Tag Archives: rhythm

Rhythmic Shells

With the contour grammar engine in development, I am still searching for ways to simplify and optimize grammatical representations. At the moment, the most restrictive element of the engine is the separation between rhythm and pitch. In current engines, the two are completely separated into different streams driven by different grammar sets. Not only does this approach render it difficult to work with both streams at the same time, but it also negatively impacts the ability of the engine to produce coherence between pitch and rhythm.

A new idea I call "rhythmic shells," however, might promise an enormous simplification of the process, combining both streams into one while offering greatly improved coherence potential at the same time. The method focuses on stripping pitch words of all length dependency and transforming rhythm into a specification of pitch words. In essence, a rhythmic "shell" is selected, which contains a prescribed number of "slots," each with a distinct duration, and the slots are then filled with pitch words. The method requires that pitch words be functions rather than definitions - that is, they must be of arbitrary length and cannot be precomputed.

Here's a simple diagram of the method:

The shell stream can be specified with a simple data structure like this:

13:2,4,5
15:2,8,6
13:2,4,6

The number on the left side indicates the index of the pitch shell to be used, while the comma-delimited numbers indicate the indices of the pitch functions with which to fill each shell slot. Notice that the phrase produced by a shell can be variated by leaving one or more elements intact while changing the others, creating a different, but still somewhat similar phrase. This will certainly guarantee more coherence.

It is worth noting that, given the functional nature of the pitch words in this description, the method of rhythmic shells if very much like a generalized method of curve-splicing, which was discussed several weeks ago!

In the next few days I put a great deal of work into the contour grammar engine to try to implement the method of rhythmic shells. I also hope to continue finding new innovations for the simplification, unification, and overall improvement of grammar techniques.

Rhythm and Meter

As the foundations upon which music is built, rhythm and meter will play an obvious and pivotal role in my program. Unfortunately, I have read very little on the topics, as Music, the Brain, and Ecstasy devoted only a single chapter to the subject in general. I need to delve deeper into the topic. To do so, I'll need some good sources.

Here are some books I'm looking at:

The first one looks extremely comprehensive and helpful.

Coordination Module

As I have continued to work on generative plugins and attempted to reverse-engineer familiar music, I have found something lacking in my Core Modules group. I need more than just a structure and progression module - I need a meter/rhythmic module. Such a module would generate information concerning where the strongest beats of each measure lie, how melody should interact with harmony, - with room for syncopation and counterpoint - and more for each segment of a composition.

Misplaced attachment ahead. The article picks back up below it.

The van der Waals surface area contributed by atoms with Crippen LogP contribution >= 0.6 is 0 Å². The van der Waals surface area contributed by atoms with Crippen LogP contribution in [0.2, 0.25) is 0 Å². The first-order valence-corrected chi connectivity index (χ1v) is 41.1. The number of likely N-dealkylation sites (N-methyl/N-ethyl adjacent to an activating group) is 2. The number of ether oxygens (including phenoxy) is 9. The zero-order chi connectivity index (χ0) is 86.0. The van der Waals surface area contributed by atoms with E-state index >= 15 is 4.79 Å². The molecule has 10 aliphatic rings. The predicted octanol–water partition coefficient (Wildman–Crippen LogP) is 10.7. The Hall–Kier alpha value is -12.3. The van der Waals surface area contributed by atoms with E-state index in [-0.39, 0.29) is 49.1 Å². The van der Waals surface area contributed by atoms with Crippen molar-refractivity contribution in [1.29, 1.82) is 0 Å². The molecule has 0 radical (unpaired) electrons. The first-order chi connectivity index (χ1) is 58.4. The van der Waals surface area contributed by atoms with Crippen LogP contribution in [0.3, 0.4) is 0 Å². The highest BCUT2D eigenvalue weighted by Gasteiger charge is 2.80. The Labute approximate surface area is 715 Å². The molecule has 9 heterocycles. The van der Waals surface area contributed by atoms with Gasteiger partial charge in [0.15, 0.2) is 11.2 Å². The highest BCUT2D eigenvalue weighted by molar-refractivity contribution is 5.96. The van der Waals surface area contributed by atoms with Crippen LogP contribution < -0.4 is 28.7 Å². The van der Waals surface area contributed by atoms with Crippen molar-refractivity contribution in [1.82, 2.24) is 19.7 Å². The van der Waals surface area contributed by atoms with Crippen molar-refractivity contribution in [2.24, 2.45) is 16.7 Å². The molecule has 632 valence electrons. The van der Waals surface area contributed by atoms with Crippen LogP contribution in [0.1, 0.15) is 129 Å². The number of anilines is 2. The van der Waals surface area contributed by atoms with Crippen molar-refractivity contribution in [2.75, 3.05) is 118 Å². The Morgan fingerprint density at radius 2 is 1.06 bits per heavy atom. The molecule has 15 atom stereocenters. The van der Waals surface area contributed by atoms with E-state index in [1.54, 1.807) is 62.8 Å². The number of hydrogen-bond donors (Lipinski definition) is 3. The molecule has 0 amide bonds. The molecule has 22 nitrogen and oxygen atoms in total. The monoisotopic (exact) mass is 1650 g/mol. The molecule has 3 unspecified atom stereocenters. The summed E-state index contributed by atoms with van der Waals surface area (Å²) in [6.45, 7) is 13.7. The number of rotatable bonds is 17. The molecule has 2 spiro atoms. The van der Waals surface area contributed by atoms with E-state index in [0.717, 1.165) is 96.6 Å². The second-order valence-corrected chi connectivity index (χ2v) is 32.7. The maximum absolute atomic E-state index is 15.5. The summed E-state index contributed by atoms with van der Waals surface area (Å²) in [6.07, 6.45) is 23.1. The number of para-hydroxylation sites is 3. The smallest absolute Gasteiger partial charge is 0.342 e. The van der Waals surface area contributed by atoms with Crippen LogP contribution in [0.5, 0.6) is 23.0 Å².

Although such a module wouldn't make much difference in the case of a standard 4/4 beat, where beats 1, 5, 9, and 13 are heavily accented, it would shine through when unusual rhythmic and metric patterns occured. Almost any metric pattern can sound good if used consistently and coherently. This new module would allow the drum plugin to make sure it hits the accented beats harder - and choose its base beat accordingly, as well as enable the melody to follow a predictable metric pattern.

In short, I need a coordination module.

Now the real question: what rules govern the metric and rhythmic patterns of compositions?

Music, the Brain, and Ecstasy (5)

Music, the Brain, and Ecstasy (Robert Jourdain)
Chapter 5: Rhythm

  • Meter vs. Phrasing
  • Phrasing is a higher-level unit 0f perception than meter, and encompasses harmonic tension, contour, and dynamics
  • Pulse lies at the core of meter
  • Perception of meter is based on prime numbers
  • Polyrhythms are made by playing more than one meter at a time
  • Syncopation is created when beats are accentuated apart from the regular metrical pattern; often the offbeats are regular enough to anticipate
  • Memory vs. Anticipation
  • Memory recalls what has already happened, anticipation draws on memory to predict notes to come (usually only a beat or two in the future)
  • Importance of tempo: if music moves too slowly, the relations are not close enough to be intelligible; if music moves too quickly, the brain cannot keep up with the relation modeling and has to move to shallower relations, missing the nuances of the piece
  • Music needs some gradual changes in tempo; sounds unnatural without them
  • Harmonic complexity vs. Metrical Complexity have an inverse relationship
  • Most listeners and composers alike now opt for harmonic complexity since harmony information is parallel, while metric information is serial, thus more harmony information can be modeled in a shorter time
  • "Memory is music's canvas"
  • "In music, it is phrasing that reaches farthest across time to encompass the deepest relations"
  • "Composers gain maximum effect by interweaving the tensions created by music's various aspects"
  • "Tempo matters because the mechanics of music perception are exceedingly sensitive to the rate at which musical structures are presented to the brain"
  • "Most tempo fluctuations are made intentionally. Music just doesn't sound right without them"
  • "The more harmony wanders from its tonal center, the more it requires rhythmic buttressing"